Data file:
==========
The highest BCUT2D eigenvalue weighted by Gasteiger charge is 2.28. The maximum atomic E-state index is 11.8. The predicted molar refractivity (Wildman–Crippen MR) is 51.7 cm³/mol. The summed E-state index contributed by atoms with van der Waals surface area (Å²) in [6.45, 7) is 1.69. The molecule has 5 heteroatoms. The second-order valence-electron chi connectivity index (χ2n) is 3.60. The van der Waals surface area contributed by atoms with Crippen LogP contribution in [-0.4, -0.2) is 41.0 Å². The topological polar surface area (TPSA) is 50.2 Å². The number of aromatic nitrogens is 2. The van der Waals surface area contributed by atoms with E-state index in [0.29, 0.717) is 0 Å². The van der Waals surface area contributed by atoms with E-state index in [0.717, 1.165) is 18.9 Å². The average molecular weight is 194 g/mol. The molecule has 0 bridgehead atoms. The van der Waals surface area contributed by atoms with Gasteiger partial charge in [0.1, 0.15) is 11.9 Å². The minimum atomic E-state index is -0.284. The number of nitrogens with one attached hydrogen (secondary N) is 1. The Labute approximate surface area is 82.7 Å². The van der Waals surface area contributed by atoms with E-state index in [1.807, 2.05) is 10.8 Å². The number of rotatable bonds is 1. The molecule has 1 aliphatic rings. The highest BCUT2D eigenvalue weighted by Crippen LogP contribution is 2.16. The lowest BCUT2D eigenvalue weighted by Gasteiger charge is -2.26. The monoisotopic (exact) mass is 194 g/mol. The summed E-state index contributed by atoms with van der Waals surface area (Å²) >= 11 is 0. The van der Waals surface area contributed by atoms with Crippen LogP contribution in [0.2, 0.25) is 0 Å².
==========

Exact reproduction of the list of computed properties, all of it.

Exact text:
The highest BCUT2D eigenvalue weighted by Gasteiger charge is 2.28. The maximum atomic E-state index is 11.8. The predicted molar refractivity (Wildman–Crippen MR) is 51.7 cm³/mol. The summed E-state index contributed by atoms with van der Waals surface area (Å²) in [6.45, 7) is 1.69. The molecule has 5 heteroatoms. The second-order valence-electron chi connectivity index (χ2n) is 3.60. The van der Waals surface area contributed by atoms with Crippen LogP contribution in [-0.4, -0.2) is 41.0 Å². The topological polar surface area (TPSA) is 50.2 Å². The number of aromatic nitrogens is 2. The van der Waals surface area contributed by atoms with E-state index in [0.29, 0.717) is 0 Å². The van der Waals surface area contributed by atoms with E-state index in [0.717, 1.165) is 18.9 Å². The average molecular weight is 194 g/mol. The molecule has 0 bridgehead atoms. The van der Waals surface area contributed by atoms with Gasteiger partial charge in [0.1, 0.15) is 11.9 Å². The minimum atomic E-state index is -0.284. The number of nitrogens with one attached hydrogen (secondary N) is 1. The Labute approximate surface area is 82.7 Å². The van der Waals surface area contributed by atoms with E-state index in [1.807, 2.05) is 10.8 Å². The number of rotatable bonds is 1. The molecule has 1 aliphatic rings. The highest BCUT2D eigenvalue weighted by Crippen LogP contribution is 2.16. The lowest BCUT2D eigenvalue weighted by Gasteiger charge is -2.26. The monoisotopic (exact) mass is 194 g/mol. The summed E-state index contributed by atoms with van der Waals surface area (Å²) >= 11 is 0. The van der Waals surface area contributed by atoms with Crippen LogP contribution in [0.2, 0.25) is 0 Å².